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How To Become a Level 2 Seller

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I became a Level 2 Seller this week; it was an exciting moment. Just a week prior to that, I was actually thinking about my customers and why I love doing this so much. I enjoy helping people. I enjoy building them up, coaching them, being a mentor, giving them great and courteous service. To see their passion shine through their messages to me and through their stories is a joy to me. And, let’s face it, when I do a good job, and after I deliver the completed gig, I love that the customer can leave a review, a validation of a job well done. When I read those, I smile and it makes me feel good, like I matter and I’ve done someone a big favor.

I contemplated on my service and wondered how I can keep customers coming back for more and how I can keep up the momentum that I’ve steadily built. Here are five tips that helped me grow my business:

  1. Be Polite and Say Thank You. This seems really elementary but I have come across this myself so I make a point to always say thank you. When I receive an email or an order, as soon as I see that message, I immediately respond. I usually say, “Thank you for your message. I am looking forward to working with you!” or “Thank you for your confidence in my gig. I will get started right away.” Don’t take your customers for granted. If you don’t respond or treat them right from the get-go, they most likely will not return. I have used gigs on Fiveer myself. The gigs I do not return to? The people who don’t say thank you. When the job is complete, I receive a canned response like this one (paraphrased of course), “Here is your order, now go and give me a 5-star review.” What? What happened to a simple “Thank you for your order.” We are here to service the customer, not the other way around.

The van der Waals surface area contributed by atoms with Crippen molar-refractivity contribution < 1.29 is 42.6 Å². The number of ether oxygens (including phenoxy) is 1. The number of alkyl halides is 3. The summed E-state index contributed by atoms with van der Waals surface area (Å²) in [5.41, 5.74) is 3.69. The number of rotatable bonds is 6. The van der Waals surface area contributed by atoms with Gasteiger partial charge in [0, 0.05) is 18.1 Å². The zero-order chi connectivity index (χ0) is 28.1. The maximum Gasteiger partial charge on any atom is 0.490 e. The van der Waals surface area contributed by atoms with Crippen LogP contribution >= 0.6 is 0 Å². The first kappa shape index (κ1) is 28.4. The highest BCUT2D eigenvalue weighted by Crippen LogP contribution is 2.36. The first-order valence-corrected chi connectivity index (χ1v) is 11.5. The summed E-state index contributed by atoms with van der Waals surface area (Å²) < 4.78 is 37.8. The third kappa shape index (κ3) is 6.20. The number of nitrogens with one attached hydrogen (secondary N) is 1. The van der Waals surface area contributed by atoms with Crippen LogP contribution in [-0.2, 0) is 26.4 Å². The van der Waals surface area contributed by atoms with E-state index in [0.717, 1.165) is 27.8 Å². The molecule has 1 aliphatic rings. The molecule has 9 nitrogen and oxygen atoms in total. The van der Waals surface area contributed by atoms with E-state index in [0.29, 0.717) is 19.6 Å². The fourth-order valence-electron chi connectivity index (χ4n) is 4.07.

2. Communicate immediately and throughout the process. This goes somewhat with being polite and saying thank you, but you also need to communicate. I bought one gig and I did not receive any acknowledgement other than the canned requirement response. Then, when the job was completed in four days, another canned response, “Consider a tip if I did a good job.” When my own gigs take more than a few days, I usually send the customer an email, “Just wanted to let you know that I’m working on your order and so far I love the story!” It’s nice to let your customer know what is going on and it only has to be a few words. I recently hired someone to do some writing for me and because she didn’t communicate with me, she was late with the project. Three days later, I still didn’t have anything so I finally email her, what’s the deal? She said she was busy and that she’d get to it and deliver it to me within two days. Two more days go by without any communication from her. I email her again. She responds that maybe we should cancel the order because she realized that she can’t get to it. What? So in eight days, she couldn’t have simply emailed me? It is not the customer’s responsibility to communicate with the seller. Communicate!